Mutualism, as the quoted authors above and many others contend, is ubiquitous and incredibly important for communities and ecosystems. I don’t have the space in this blog to further elaborate on the reasons why mutualism receives less attention, but again see Boucher (1985) and Bronstein (2015) for their historical treatments. In the end, to channel May, it is possible that my laziness is the real reason I why a further elaboration does not appear in this post.

For those of you looking for material on mutualism to add to your textbooks, there is a ton of great work out there, but here’re a few foundational references and several references to newer, exciting work in mutualism theory (of simple, low-dimensional systems, not the exciting explosion of literature on mutualistic networks):

A few classics:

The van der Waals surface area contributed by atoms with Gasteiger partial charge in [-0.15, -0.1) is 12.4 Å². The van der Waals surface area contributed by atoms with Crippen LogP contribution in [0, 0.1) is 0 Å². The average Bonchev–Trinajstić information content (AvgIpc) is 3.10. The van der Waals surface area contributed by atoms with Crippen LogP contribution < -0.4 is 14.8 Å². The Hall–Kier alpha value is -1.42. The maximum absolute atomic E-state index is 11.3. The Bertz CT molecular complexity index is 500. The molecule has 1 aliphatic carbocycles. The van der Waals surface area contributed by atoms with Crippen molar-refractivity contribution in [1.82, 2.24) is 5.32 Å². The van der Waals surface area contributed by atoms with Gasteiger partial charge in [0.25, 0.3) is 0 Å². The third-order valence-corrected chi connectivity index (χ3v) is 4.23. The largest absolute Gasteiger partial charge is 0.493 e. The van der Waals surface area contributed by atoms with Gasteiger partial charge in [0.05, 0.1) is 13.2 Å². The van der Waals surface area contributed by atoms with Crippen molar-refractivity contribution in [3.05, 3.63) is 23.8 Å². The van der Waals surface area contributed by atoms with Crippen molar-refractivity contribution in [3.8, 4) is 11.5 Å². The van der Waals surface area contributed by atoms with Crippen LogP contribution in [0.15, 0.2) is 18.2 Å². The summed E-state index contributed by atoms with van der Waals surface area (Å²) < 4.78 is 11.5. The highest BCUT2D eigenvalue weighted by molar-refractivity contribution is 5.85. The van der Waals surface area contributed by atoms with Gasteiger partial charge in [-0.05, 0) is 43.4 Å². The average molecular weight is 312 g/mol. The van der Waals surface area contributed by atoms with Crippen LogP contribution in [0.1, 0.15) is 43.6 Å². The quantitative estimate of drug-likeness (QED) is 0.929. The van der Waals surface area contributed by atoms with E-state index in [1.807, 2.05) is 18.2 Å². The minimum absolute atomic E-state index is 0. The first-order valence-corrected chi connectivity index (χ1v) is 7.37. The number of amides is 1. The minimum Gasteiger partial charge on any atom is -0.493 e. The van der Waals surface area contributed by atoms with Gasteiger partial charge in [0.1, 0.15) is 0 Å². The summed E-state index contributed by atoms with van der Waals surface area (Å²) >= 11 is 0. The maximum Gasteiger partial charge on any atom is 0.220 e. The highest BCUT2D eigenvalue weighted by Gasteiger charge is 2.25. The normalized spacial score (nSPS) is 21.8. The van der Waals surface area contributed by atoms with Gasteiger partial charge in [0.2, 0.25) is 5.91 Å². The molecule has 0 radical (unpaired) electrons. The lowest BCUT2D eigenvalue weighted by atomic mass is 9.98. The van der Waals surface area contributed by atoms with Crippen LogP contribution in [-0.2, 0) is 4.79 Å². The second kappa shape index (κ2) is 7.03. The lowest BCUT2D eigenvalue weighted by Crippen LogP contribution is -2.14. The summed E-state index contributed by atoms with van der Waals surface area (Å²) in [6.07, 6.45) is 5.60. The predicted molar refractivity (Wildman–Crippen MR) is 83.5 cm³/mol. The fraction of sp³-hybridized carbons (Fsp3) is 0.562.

1. Vandermeer, J.H. and Boucher, D.H.,1978, Varieties of mutualistic interaction in population models. Journal of Theoretical Biology, 74(4), pp.549-558.

Introduces facultative and obligate interactions into the Lotka-Volterra mutualism model

  1. Wolin, C.L. and Lawlor, L.R., 1984. Models of facultative mutualism: density effects. The American Naturalist, 124(6), pp.843-862.

Considers the effects of intraspecific density in mutualistic interactions and explicit nonlinear functions (a personal favorite)

  1. Wright, D.H., 1989. A simple, stable model of mutualism incorporating handling time. The American Naturalist, 134(4), pp.664-667.
  • Adapts Holling’s Type II functional response to mutualism

Just several (limited to 6) of many recent (last 5 years) works that I find exciting:

  1. Johnson, C.A. & Bronstein, J.L., 2019. Coexistence and competitive exclusion in mutualism. Ecology, 100(6), p.e02708.